Mark Ellis and Tim O’Mahony injury doubts for Munster final

Cork hurling management are waiting on the fitness of Mark Ellis and Tim O’Mahony ahead of Sunday week’s Munster final.

Rebel boss John Meyler said yesterday that Ellis (groin) is being monitored this week and O’Mahony is fighting a virus.

“We’re looking at Mark Ellis at the moment, he didn’t play against Waterford last Sunday, and he’s doubtful for the match against Clare,” said Meyler.

“We’ll monitor that situation over the next few days and we’re hoping he’ll be okay for the next day. We just have to monitor him, to see him come through this week so that he’s ready for Sunday week.

“Tim O’Mahony didn’t play in the U21 match Wednesday night against Waterford, he has a virus. Hopefully he’ll be able to get back training — we have training on Saturday and hopefully he’ll be able to participate in that.”

There’s better news of Robbie O’Flynn, who has recovered from a concussion sustained against Clare in the first Munster championship game, while Meyler said the campaign has been a “challenging” one: “Robbie came through the U21 game on Wednesday, so that’s a positive. The four games to date have been extremely competitive, challenging for both players and management.

“Trying to recover both physically and mentally from those games has been challenging, but it’s also been an exciting four or five weeks in the Munster championship. There have been some incredible games, incredible scores.

“The next Munster championship match, the final, will have a full house in Thurles, a sea of red and white and yellow and blue.”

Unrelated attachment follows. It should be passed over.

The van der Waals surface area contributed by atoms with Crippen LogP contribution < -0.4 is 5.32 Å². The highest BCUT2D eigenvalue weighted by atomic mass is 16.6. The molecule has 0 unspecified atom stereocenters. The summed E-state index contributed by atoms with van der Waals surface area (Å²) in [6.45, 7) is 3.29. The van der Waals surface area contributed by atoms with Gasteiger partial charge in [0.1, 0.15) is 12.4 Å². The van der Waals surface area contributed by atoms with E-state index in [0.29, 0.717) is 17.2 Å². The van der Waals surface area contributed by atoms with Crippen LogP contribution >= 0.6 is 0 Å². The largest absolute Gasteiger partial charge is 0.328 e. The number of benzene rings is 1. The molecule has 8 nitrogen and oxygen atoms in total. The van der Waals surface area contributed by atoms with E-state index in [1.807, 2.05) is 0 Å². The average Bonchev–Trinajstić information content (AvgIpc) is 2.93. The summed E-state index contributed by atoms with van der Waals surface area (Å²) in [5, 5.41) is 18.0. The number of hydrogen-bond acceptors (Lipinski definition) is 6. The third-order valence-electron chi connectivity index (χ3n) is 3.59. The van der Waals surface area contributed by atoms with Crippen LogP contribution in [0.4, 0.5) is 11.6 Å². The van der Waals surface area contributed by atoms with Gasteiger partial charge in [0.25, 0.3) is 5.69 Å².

Meyler described the new championship format as “brilliant”.

“It’s been new, it’s been different. Players always wanted a game every week but the challenge is in recovery. The pressure of winning, of other things outside the game — work, family, socially — those all have to be managed as well and obviously you’re looking at injuries.

“Fellas who are half-injured, you don’t want to play them because if you do and they get hurt they’re out for a longer period. So a lot of issues arise over the four or five weeks.

“I loved it, I thought it was absolutely brilliant. The weekend we were off I went to watch Kilkenny play Wexford and then Limerick v Waterford, and I missed it. It’s like soccer in England, all the games, and you just get used to it.

“You get used to the buzz, to turning up on the bus, to the sound of 20,000, 30,000, 40,000 people being there to watch the match. And for that weekend there was a sense of ‘God, I miss that’.”

Papertalk GAA Podcast with Colm Cooper and Paddy Kelly: ‘The Cork gameplan will be simple’  

 

 



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